"I would be glad if those who call themselves proud Hungarian Jews would go and play with their own little circumcised pricks instead of slurring me," says Hungarian Krisztina Morvai, a controversial newcomer to the European Parliament, who's party, Jobbik, has gained three seats in the European Parliament.
Ms Morvai, a pleasant-looking lawyer, made her comments on her Hungarian website just days before the European elections. She felt provoked by criticism from the Hungarian Jew Gábor Barát, managing director of a radiological institute in New York. Mr Barát referred to Ms Morvai, leader of the extreme right-wing party Jobbik, when expressing his concerns about xenophobic elements in his home country.
"Morvai is a psychiatric case, a monster," said Mr Barát. After which Ms Morvai put him in his place. In addition to the above quote, Ms Morvai had more in store. "We no longer tolerate your terror. We will take our country back."
Ms Morvai’s web contribution caused a scandal in Hungary which passed largely unnoticed in Europe. Understandably, as: who is Ms Morvai, and what is Jobbik anyway?
Jobbik, which has entered the European Parliament with three seats, stems from the youth movement of Hungary’s right-wing party Fidesz. Under the leadership of the charismatic historian Gábor Vona a new party was founded called Jobbik – “Movement for a better Hungary”.
At the same time, Vona de Magyar Gárda founded a paramilitary guard of disgruntled Hungarians who wear uniforms similar those of the Hungarian Nazi party during the Second World War.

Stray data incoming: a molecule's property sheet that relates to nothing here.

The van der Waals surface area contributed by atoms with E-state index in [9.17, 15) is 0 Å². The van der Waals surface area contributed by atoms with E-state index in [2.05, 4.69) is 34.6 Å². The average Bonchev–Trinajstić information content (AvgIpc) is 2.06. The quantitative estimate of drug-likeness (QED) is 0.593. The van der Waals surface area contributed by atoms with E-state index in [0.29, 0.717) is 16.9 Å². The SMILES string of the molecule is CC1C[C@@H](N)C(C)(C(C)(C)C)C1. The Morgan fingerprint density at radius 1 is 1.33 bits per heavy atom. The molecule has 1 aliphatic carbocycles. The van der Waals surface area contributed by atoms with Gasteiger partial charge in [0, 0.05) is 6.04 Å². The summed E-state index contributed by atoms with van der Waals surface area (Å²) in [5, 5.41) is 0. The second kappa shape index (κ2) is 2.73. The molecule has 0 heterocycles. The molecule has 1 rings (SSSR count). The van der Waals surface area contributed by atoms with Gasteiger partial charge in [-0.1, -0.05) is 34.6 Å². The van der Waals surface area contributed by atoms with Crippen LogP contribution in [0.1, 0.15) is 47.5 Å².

A year ago, when I was still a correspondent in Budapest, I phoned Mr Vona on his mobile. A little later we were sitting in a pavement café for an interview. However, since Sunday’s spectacular win in the European Parliament elections, Mr Vona’s mobile is impossible to reach. To get an interview you have to donate 1000 euros to the party. If your version of the interview is found to be “in order” the money is given back.
Noisy product of a rotten political climate
Jobbik wants to “take Hungary back from the Western capitalists who looted the country after the fall of the communist regime in 1989". Jobbik leaders regularly make anti-Semitic remarks, and they also promise to solve "the Roma problem".
Hungarian eurocrats and journalists in Brussels are assuming Jobbik will join the new extreme-right block in the European Parliament. With Jobbik MEP Krisztina Morvai possibly as leader. Her enemies describe her as a "monstrous, psychiatric case". Her comments are certainly repulsive. But is she really mad?
In Hungary, both the ruling socialists and the conservatives in the opposition have lost any credit they had. Ms Morvai is just a noisy product of a rotten political climate in a new EU member state. The European Union should do something about that as soon as possible, if it doesn’t little monsters like Ms Morvai may get big.